However many you need. For clarity, a tutor is the US equivalent of an advisor. In addition, each course has a programme secretary who is all the administrative help you need for your programme. So for tutors, they run office hours during which they are available to meet with students in their offices do discuss programme specifics and make clarifications on the programme. I’ve also found that tutors are often willing to meet outside of office hours or over Skype if a student cannot make the office hours. The same goes for lecturers. Your tutor does not replace your lecturers but is of great help for your overall programme.

3. Is Edinburgh an expensive city to live in?

I’ve found Edinburgh to be more expensive on average than Colorado and Lagos, but less expensive than London. What does this mean? Nothing, really because ‘expensive’ and ‘affordable’ are such relative terms. However, Edinburgh, like any other major city, has a rent option for every budget. There are all sorts of accommodation options from university housing to private landlords and private student flats. You’ll find shared options for 60 Pounds a week and studios for up to 200 Pounds a week. It is advisable to make a budget as a student and stick with it. Students don’t often live lavishly but if you’re a good money manager, you could live healthy and well in a safe environment and still travel to a few places around the UK or Europe before you graduate.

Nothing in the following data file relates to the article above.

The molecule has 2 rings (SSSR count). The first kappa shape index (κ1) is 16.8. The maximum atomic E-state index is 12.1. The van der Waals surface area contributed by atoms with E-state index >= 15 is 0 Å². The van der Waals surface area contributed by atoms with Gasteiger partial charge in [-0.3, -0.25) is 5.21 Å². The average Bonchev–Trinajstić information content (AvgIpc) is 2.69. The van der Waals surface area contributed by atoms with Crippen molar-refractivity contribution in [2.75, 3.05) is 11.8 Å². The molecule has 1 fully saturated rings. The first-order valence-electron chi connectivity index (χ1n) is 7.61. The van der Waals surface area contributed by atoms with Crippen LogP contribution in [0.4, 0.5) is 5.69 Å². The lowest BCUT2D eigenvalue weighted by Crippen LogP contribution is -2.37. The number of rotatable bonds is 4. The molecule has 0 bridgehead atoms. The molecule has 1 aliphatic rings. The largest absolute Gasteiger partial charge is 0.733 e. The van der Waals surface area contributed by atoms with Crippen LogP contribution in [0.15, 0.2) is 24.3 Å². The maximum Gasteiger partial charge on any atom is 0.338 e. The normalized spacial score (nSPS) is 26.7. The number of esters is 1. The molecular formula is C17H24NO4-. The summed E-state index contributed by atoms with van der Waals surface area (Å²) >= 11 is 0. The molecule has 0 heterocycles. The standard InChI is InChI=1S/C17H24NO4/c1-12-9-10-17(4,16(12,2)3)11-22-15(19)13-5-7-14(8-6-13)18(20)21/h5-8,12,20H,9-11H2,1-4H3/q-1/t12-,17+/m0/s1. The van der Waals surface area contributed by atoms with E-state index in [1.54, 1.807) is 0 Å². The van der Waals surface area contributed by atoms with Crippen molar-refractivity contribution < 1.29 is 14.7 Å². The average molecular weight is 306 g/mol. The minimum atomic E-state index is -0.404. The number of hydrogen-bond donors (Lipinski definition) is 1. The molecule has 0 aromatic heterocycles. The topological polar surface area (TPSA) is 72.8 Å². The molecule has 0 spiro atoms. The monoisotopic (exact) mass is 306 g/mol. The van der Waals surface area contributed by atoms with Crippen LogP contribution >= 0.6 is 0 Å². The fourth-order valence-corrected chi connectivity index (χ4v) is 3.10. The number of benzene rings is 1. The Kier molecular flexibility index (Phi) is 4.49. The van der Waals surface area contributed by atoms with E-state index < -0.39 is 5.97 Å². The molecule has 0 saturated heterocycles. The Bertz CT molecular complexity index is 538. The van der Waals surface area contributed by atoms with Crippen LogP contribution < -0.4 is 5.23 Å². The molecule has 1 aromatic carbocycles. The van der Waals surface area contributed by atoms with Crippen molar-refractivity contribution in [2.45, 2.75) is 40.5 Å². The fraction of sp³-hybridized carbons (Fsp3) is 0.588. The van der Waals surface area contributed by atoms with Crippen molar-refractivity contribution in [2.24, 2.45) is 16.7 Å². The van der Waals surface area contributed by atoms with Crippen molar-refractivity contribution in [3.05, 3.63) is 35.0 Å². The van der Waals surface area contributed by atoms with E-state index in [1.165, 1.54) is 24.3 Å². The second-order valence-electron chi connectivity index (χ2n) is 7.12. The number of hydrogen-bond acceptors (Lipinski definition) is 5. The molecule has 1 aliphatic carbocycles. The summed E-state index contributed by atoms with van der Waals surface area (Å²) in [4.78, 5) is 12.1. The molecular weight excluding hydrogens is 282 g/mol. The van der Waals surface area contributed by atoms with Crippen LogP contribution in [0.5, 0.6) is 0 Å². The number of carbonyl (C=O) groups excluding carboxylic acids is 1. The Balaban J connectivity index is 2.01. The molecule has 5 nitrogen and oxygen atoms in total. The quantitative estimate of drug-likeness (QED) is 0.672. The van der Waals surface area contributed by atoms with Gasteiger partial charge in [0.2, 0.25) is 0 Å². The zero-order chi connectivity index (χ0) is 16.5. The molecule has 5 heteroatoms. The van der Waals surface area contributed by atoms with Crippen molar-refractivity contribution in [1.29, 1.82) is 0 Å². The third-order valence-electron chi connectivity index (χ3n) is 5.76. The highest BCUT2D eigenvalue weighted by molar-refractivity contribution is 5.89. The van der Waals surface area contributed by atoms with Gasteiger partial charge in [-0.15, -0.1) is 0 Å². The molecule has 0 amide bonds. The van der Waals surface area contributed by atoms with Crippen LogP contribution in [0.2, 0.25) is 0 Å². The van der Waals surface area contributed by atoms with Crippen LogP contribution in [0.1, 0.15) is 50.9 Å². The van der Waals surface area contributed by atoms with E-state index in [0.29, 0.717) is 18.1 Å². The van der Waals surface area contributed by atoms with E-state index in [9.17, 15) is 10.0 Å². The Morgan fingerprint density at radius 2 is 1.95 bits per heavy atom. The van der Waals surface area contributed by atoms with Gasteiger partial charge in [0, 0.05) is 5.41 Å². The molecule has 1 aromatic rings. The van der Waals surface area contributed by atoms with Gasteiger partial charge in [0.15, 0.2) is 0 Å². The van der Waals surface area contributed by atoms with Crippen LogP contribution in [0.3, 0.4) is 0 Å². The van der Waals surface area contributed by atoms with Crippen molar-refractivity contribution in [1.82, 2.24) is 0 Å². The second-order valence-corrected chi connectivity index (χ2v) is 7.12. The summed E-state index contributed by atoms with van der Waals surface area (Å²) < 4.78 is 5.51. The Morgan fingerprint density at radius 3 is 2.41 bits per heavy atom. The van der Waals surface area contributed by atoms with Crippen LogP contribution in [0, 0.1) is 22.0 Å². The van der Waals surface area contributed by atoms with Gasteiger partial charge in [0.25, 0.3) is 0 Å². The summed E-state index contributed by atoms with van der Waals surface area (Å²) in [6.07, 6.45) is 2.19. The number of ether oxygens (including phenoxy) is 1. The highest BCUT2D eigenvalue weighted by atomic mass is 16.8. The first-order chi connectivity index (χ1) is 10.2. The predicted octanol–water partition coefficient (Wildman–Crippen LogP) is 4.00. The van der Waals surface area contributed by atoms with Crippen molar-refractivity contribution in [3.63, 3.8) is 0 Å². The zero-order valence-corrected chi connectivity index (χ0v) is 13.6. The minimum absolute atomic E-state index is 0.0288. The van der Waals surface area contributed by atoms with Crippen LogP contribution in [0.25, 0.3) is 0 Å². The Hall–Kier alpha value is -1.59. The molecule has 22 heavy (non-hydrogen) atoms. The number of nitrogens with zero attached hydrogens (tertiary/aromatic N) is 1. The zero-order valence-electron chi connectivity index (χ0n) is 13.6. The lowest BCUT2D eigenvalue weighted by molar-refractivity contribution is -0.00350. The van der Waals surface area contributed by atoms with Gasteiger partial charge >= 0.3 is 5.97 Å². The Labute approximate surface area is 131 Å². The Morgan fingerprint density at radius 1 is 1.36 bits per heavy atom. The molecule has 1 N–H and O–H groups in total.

4. How do students often move around in Edinburgh?

The last thing you need in Edinburgh is a car, which is great! The buses run very efficiently and a good number of people ride their bicycles around the city. If you’re traveling out of town, grab a coach or train. If it’s really far away, grab a plane. Everything is easily accessible from Edinburgh. The way most students travel, however, is by foot. Chances are that you would live close enough to your department, with shops all around. So, if it’s not a ridiculous distance to travel, Edinburgh is safe for walking. In fact, I highly encourage walking because there is always something fascinating to see, such as 15th century cafés and 1000-year old alleyways

5. Is there a separate study space for postgraduate students?

Missed my post on study spaces? Check it out here. There are several study spot options across the city from the traditional library to independent cafés across the city.